#3 – Make it timeless

Here’s where you may have to make tradeoffs in terms of fun. The most fun things are usually a hassle to maintain. For instance, suppose you write a new twitter client. I can guarantee you that at some point in time, the twitter people will change their API in such a way that will break your code. Granted, this isn’t a big deal if you put a lot of time into it. But that’s the problem: no matter what you do, there’s going to come a point in time in your life that you have something else to spend your time on or otherwise just won’t want to deal with your side project. That’s normal. What you want is something that you can come back to after that time is up.

This is part of the reason why I chose pysistence for my project. Aside from keeping up with language changes, it’s doubtful that functional data structures are ever going to change such that my code will break.

#4 – It doesn’t have to be code

I’d probably say that the blog you’re reading right now is my most rewarding side project. Don’t underestimate the value of doing things that aren’t coding. It’s fashionable to talk about how bad it is to be “all talk and no game”, but the fact of the matter is that reading and writing about programming helps you to solidify some of the ideas that may be forming in your head.

#5 – Make it something you’ll use

This is the last point, but that doesn’t mean it’s not important. If you write something fun, you’ll abandon it as soon as it stops being fun. If you write something useful, you’ll have a reason to keep coming back!

The Rise of SYDNI, or YAGNI is Only About Problems, Not Solutions

I’ve got a new programming methodology to propose. I call it SYDNI
(Sometimes You Do Need It). It is a response to the problems that I
see with YAGNI. In fairness, I don’t dislike YAGNI. In fact, I agree
with it 100% (well, maybe 95%). But to truly appreciate it, you need
a bit of context.


I’ve almost started thinking of YAGNI almost as a recursive way of
thinking. That is to say that I’ve begun to think of YAGNI as being
something that uses itself to implement itself. Allow me to explain.

What is YAGNI?

YAGNI stands for “you ain’t gonna need it.” I don’t want to make this post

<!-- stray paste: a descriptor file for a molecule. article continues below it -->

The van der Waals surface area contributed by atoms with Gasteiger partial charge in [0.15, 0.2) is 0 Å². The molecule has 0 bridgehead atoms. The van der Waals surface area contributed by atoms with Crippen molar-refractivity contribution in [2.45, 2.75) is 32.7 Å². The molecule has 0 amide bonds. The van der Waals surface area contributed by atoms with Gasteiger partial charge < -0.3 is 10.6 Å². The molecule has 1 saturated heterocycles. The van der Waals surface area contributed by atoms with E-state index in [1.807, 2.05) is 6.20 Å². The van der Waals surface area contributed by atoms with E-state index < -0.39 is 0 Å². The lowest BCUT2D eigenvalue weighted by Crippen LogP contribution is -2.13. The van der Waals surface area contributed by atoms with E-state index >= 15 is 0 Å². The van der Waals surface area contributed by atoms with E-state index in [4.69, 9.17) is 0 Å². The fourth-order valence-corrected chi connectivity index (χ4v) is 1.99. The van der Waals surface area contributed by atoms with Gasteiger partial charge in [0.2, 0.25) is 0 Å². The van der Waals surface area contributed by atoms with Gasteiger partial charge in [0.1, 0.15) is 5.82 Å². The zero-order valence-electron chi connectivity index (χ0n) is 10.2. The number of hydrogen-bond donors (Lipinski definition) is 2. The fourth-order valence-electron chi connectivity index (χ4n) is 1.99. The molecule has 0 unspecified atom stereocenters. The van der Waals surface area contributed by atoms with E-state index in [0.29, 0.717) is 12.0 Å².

an in-depth discussion of what YAGNI actually is, so click the
Wikipedia link if you aren’t familiar with YAGNI. The important thing
to take away from reading about YAGNI is that it’s saying that you
shouldn’t implement functionality if you don’t need it.


YAGNI sounds like a pretty straightforward way of thinking. And in a
lot of ways it is. But it’s more nuanced than one may think at first.
The “recursive” element of YAGNI that I speak of above is that YAGNI
(in my opinion) is a very specific solution to a very specific
problem, and that problem is over-engineering.

And YAGNI does its job well (especially in the context of Test Driven
Development). I tend to find myself throwing out a lot less code when
using YAGNI.

A lot of people take YAGNI to mean that the simplest solution is
always the best. That isn’t the case. Or at a very minimum, that
shouldn’t be the case. There’s a key thing about simplicity
that should be understood: it’s defined by the problem, not the
solution. This is key to understanding why YAGNI is so useful. Once
you’ve gotten to the point of choosing a solution, YAGNI is no help to
you. Thus, you have to use YAGNI to choose problems, not solutions.

You’re not in school anymore

In school, things are always so simple. You’re assigned a problem.
And you’re given a grade based on how well you solved that problem.
The real world is more complex.

You see, people too often forget that software developers don’t just
define solutions to problems. After all, aren’t all feature requests
nothing more than a statement of a problem? And isn’t choosing
software features a decision about what problems you will solve?

However, once you’ve chosen a problem to solve, there’s still the
issue of how to solve it.

Sometimes You Do Need It

In solving a problem, YAGNI’s usefulness starts to fade. It does have